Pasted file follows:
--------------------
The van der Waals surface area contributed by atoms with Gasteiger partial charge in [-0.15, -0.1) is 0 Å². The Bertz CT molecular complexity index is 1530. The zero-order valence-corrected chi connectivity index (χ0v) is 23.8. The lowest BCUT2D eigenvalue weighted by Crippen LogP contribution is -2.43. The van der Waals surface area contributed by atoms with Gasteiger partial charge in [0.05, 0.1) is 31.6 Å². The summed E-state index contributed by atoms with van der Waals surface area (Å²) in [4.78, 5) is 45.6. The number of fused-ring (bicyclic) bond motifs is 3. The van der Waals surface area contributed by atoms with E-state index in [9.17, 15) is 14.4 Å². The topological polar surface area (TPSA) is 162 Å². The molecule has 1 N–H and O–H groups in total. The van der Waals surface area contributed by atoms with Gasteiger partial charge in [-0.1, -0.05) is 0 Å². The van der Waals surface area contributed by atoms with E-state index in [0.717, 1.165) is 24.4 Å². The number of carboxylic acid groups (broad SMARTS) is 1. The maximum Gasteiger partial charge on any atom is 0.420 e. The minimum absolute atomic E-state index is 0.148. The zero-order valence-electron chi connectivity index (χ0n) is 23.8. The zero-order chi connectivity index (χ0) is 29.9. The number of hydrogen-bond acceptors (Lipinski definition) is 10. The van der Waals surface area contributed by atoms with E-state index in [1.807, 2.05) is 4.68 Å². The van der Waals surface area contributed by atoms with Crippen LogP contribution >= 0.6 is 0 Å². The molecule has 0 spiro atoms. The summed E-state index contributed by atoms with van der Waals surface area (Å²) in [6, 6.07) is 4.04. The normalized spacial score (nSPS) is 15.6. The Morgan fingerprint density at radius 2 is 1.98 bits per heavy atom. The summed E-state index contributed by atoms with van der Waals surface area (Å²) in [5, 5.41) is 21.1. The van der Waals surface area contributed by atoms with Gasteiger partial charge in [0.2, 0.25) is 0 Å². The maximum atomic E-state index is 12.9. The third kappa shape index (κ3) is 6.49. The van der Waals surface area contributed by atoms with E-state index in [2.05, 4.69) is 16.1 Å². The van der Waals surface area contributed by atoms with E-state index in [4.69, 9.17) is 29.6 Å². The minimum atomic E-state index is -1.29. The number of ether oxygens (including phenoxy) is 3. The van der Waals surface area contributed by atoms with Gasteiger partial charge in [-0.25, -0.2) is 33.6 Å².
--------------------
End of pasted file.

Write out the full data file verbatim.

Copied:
The van der Waals surface area contributed by atoms with Gasteiger partial charge in [-0.15, -0.1) is 0 Å². The Bertz CT molecular complexity index is 1530. The zero-order valence-corrected chi connectivity index (χ0v) is 23.8. The lowest BCUT2D eigenvalue weighted by Crippen LogP contribution is -2.43. The van der Waals surface area contributed by atoms with Gasteiger partial charge in [0.05, 0.1) is 31.6 Å². The summed E-state index contributed by atoms with van der Waals surface area (Å²) in [4.78, 5) is 45.6. The number of fused-ring (bicyclic) bond motifs is 3. The van der Waals surface area contributed by atoms with E-state index in [9.17, 15) is 14.4 Å². The topological polar surface area (TPSA) is 162 Å². The molecule has 1 N–H and O–H groups in total. The van der Waals surface area contributed by atoms with Gasteiger partial charge in [-0.1, -0.05) is 0 Å². The van der Waals surface area contributed by atoms with E-state index in [0.717, 1.165) is 24.4 Å². The number of carboxylic acid groups (broad SMARTS) is 1. The maximum Gasteiger partial charge on any atom is 0.420 e. The minimum absolute atomic E-state index is 0.148. The zero-order valence-electron chi connectivity index (χ0n) is 23.8. The zero-order chi connectivity index (χ0) is 29.9. The number of hydrogen-bond acceptors (Lipinski definition) is 10. The van der Waals surface area contributed by atoms with E-state index in [1.807, 2.05) is 4.68 Å². The van der Waals surface area contributed by atoms with Crippen LogP contribution >= 0.6 is 0 Å². The molecule has 0 spiro atoms. The summed E-state index contributed by atoms with van der Waals surface area (Å²) in [6, 6.07) is 4.04. The normalized spacial score (nSPS) is 15.6. The Morgan fingerprint density at radius 2 is 1.98 bits per heavy atom. The summed E-state index contributed by atoms with van der Waals surface area (Å²) in [5, 5.41) is 21.1. The van der Waals surface area contributed by atoms with Gasteiger partial charge in [0.2, 0.25) is 0 Å². The maximum atomic E-state index is 12.9. The third kappa shape index (κ3) is 6.49. The van der Waals surface area contributed by atoms with E-state index in [2.05, 4.69) is 16.1 Å². The van der Waals surface area contributed by atoms with E-state index in [4.69, 9.17) is 29.6 Å². The minimum atomic E-state index is -1.29. The number of ether oxygens (including phenoxy) is 3. The van der Waals surface area contributed by atoms with Gasteiger partial charge in [-0.25, -0.2) is 33.6 Å².